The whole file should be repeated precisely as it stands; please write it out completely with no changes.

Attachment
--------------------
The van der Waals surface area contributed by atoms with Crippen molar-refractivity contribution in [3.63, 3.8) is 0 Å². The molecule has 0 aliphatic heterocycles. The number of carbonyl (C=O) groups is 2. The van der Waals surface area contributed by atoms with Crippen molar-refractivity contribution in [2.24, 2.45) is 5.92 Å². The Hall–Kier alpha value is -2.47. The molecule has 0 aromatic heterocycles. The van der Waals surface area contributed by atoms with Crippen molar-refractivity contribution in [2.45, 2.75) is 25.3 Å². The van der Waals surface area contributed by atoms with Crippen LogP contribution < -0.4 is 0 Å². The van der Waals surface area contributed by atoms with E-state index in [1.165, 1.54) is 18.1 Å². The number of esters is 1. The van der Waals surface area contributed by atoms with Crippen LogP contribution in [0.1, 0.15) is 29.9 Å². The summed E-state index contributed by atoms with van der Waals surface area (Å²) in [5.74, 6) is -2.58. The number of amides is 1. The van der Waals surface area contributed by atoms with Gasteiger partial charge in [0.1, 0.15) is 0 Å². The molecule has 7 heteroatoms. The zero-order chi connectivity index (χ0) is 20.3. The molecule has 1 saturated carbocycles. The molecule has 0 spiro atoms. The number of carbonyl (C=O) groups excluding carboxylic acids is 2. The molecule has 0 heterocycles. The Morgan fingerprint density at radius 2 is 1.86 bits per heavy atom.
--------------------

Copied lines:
The van der Waals surface area contributed by atoms with Crippen molar-refractivity contribution in [3.63, 3.8) is 0 Å². The molecule has 0 aliphatic heterocycles. The number of carbonyl (C=O) groups is 2. The van der Waals surface area contributed by atoms with Crippen molar-refractivity contribution in [2.24, 2.45) is 5.92 Å². The Hall–Kier alpha value is -2.47. The molecule has 0 aromatic heterocycles. The van der Waals surface area contributed by atoms with Crippen molar-refractivity contribution in [2.45, 2.75) is 25.3 Å². The van der Waals surface area contributed by atoms with Crippen LogP contribution < -0.4 is 0 Å². The van der Waals surface area contributed by atoms with E-state index in [1.165, 1.54) is 18.1 Å². The number of esters is 1. The van der Waals surface area contributed by atoms with Crippen LogP contribution in [0.1, 0.15) is 29.9 Å². The summed E-state index contributed by atoms with van der Waals surface area (Å²) in [5.74, 6) is -2.58. The number of amides is 1. The van der Waals surface area contributed by atoms with Gasteiger partial charge in [0.1, 0.15) is 0 Å². The molecule has 7 heteroatoms. The zero-order chi connectivity index (χ0) is 20.3. The molecule has 1 saturated carbocycles. The molecule has 0 spiro atoms. The number of carbonyl (C=O) groups excluding carboxylic acids is 2. The molecule has 0 heterocycles. The Morgan fingerprint density at radius 2 is 1.86 bits per heavy atom.